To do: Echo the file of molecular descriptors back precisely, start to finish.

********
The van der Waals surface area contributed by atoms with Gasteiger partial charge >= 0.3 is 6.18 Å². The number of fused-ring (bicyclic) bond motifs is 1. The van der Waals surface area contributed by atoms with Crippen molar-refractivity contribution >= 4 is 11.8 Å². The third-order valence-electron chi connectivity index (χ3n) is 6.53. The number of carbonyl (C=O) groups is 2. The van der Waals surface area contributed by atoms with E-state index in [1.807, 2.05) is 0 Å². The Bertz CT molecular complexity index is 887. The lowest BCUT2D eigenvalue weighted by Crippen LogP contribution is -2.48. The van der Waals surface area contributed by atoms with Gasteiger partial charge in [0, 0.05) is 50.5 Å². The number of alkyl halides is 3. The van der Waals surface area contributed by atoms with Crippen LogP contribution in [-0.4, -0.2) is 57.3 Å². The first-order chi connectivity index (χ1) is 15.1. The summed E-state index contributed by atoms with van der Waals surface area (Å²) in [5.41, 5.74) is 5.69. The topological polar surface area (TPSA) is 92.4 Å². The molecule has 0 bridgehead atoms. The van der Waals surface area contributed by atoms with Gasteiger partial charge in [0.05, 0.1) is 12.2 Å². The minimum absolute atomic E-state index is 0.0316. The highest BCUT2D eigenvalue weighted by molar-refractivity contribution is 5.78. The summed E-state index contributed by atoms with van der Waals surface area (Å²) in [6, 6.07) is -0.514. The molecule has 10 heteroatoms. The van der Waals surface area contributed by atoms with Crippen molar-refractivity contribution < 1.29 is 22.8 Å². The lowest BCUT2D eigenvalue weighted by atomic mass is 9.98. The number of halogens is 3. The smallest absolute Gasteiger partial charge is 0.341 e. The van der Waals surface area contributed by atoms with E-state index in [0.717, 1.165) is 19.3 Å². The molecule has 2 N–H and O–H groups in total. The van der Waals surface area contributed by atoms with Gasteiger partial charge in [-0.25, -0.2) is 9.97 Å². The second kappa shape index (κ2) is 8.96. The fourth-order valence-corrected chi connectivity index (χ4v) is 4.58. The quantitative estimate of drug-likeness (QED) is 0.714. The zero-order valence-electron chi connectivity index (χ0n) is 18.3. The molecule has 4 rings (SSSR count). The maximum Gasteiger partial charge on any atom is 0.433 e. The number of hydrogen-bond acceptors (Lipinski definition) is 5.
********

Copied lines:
The van der Waals surface area contributed by atoms with Gasteiger partial charge >= 0.3 is 6.18 Å². The number of fused-ring (bicyclic) bond motifs is 1. The van der Waals surface area contributed by atoms with Crippen molar-refractivity contribution >= 4 is 11.8 Å². The third-order valence-electron chi connectivity index (χ3n) is 6.53. The number of carbonyl (C=O) groups is 2. The van der Waals surface area contributed by atoms with E-state index in [1.807, 2.05) is 0 Å². The Bertz CT molecular complexity index is 887. The lowest BCUT2D eigenvalue weighted by Crippen LogP contribution is -2.48. The van der Waals surface area contributed by atoms with Gasteiger partial charge in [0, 0.05) is 50.5 Å². The number of alkyl halides is 3. The van der Waals surface area contributed by atoms with Crippen LogP contribution in [-0.4, -0.2) is 57.3 Å². The first-order chi connectivity index (χ1) is 15.1. The summed E-state index contributed by atoms with van der Waals surface area (Å²) in [5.41, 5.74) is 5.69. The topological polar surface area (TPSA) is 92.4 Å². The molecule has 0 bridgehead atoms. The van der Waals surface area contributed by atoms with Gasteiger partial charge in [0.05, 0.1) is 12.2 Å². The minimum absolute atomic E-state index is 0.0316. The highest BCUT2D eigenvalue weighted by molar-refractivity contribution is 5.78. The summed E-state index contributed by atoms with van der Waals surface area (Å²) in [6, 6.07) is -0.514. The molecule has 10 heteroatoms. The van der Waals surface area contributed by atoms with Crippen molar-refractivity contribution < 1.29 is 22.8 Å². The lowest BCUT2D eigenvalue weighted by atomic mass is 9.98. The number of halogens is 3. The smallest absolute Gasteiger partial charge is 0.341 e. The van der Waals surface area contributed by atoms with E-state index in [0.717, 1.165) is 19.3 Å². The molecule has 2 N–H and O–H groups in total. The van der Waals surface area contributed by atoms with Gasteiger partial charge in [-0.25, -0.2) is 9.97 Å². The second kappa shape index (κ2) is 8.96. The fourth-order valence-corrected chi connectivity index (χ4v) is 4.58. The quantitative estimate of drug-likeness (QED) is 0.714. The zero-order valence-electron chi connectivity index (χ0n) is 18.3. The molecule has 4 rings (SSSR count). The maximum Gasteiger partial charge on any atom is 0.433 e. The number of hydrogen-bond acceptors (Lipinski definition) is 5.